This post is in partnership with Entrepreneur. The article below was originally published at entrepreneur.com.
By Tor Constantino, Entrepreneur
This past year marked the first full year of implementation of the Affordable Care Act (ACA), which expanded Medicaid coverage and enabled the set-up of insurance exchange “marketplaces” for individuals to select healthcare plans.
It also established the framework to measure performance, outcomes and effectiveness of healthcare providers.
Whether you agree or disagree with the politics that drove the ACA, it’s the law—and there are some aspects of the ACA that business leaders need to know regarding this healthcare reform legislation as it continues to be rolled out nationwide.
Michael Kleinrock is the director of research for the IMS Institute and co-author of a recent report titled Medicine Use and Spending Shifts, which looked at a range of healthcare issues including the first independent, evidence-based analysis of how ACA is being implemented. Based on this research, Kleinrock shares three specific aspects of the ACA that are important for any business leader to understand.
1. Recruiting top talent.
According to Kleinrock, one of the most compelling aspects of the ACA for small and start-up businesses is that they’re now able to compete more effectively for talent and higher-caliber employees because they can now offer discounted healthcare benefits.
“If you’re small enough, you’re not required to offer benefits, but for growing organizations the law requires healthcare offerings. The insurance exchanges at the state level provide a cost-effective healthcare option for most businesses, which is an important consideration for potential employees who are considering joining a company,” said Kleinrock. “The exchanges also benefit workers directly by giving them a variety of options and flexibility to choose the kind and types of coverage they want, which were previously unavailable from smaller-sized employers.”
The battle for talent is difficult for small businesses, but the advent of publicly-run insurance exchanges as a low-cost healthcare option can help drive recruitment efforts.
2. Streamlined healthcare offerings.
Businesses with more than 100 employees are required to provide health insurance for those individual workers, representing an unsecured risk for business owners and leaders who run companies that size. Kleinrock says that one of the ways to mitigate that risk is for employers to shift from a “defined-benefit” mindset to a “defined-contribution” approach, which is allowed under ACA guidelines.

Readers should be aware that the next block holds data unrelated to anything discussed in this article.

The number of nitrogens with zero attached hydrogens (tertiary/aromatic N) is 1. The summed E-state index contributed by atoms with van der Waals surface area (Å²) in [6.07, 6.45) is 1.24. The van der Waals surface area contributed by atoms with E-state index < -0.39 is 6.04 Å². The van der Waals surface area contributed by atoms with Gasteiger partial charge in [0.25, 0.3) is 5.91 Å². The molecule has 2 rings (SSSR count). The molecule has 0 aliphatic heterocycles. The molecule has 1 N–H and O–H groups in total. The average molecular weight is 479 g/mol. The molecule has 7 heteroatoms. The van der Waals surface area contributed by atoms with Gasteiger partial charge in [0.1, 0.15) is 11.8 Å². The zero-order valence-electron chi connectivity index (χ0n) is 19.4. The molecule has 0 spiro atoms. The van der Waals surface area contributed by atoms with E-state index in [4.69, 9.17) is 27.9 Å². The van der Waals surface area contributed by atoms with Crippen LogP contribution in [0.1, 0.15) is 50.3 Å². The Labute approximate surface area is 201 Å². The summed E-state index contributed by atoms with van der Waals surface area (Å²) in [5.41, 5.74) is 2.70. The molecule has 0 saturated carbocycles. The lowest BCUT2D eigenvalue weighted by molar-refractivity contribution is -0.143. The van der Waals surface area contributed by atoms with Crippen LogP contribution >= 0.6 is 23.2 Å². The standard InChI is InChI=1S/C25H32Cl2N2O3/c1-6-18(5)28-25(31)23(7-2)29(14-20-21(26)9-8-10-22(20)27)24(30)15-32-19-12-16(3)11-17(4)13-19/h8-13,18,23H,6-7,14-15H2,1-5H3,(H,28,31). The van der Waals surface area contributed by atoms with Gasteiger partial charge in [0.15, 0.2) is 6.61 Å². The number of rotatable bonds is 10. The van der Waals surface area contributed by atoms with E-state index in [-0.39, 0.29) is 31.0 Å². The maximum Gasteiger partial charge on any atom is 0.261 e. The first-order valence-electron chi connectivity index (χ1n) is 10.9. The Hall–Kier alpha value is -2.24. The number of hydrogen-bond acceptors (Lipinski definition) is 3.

“The thinking is that rather than having employers offer an expensive suite of healthcare plans and options to employees, another option would be to commit a fixed dollar amount to the workers for their healthcare coverage and let the employees choose the type of coverage that’s right for them,” said Kleinrock
Business owners and entrepreneurs are constantly trying to get the talent and resources necessary to run their businesses better. The ability to offer a streamlined healthcare offering may help achieve both options.
But Kleinrock says there are challenges to the model, “One thing to keep in mind is that these options push a lot of responsibility and cost onto the employee, forcing them to make choices regarding healthcare services based on their personal ability to pay. So they may not make the best decisions to seek the care they need based solely on cost, but that’s a trade-off available under ACA.”
3. Improved productivity.
Employees will increasingly have to decide for themselves regarding those value trade-offs of the coverage available to them. However, one inescapable aspect of enhanced access to healthcare services and options is that employees who take advantage of those offerings tend to be healthier, more productive, more reliable and have fewer sick days.
The inverse also holds true. Employees who are out of work because of sickness cost their employers more due to productivity losses, system inefficiencies, delays on deliverables and potential customer service issues.
“Some of the unforeseen costs of having sicker absentee employees are their replacement costs,” said Kleinrock. “The expense of finding a new worker, training them, allowing for their learning curve, et cetera. Beyond those hard expenses is the fact that the hiring process takes time, which is an intangible cost to your business but a real one nonetheless that’s frequently left out of the healthcare discussion.”
While the ACA is not a perfect system, there are some aspects of its implementation that might benefit business leaders who can see beyond its politics
[Disclosure: Tor Constantino is not employed by the IMS Institute for Healthcare Informatics, but he does work for its parent organization.]
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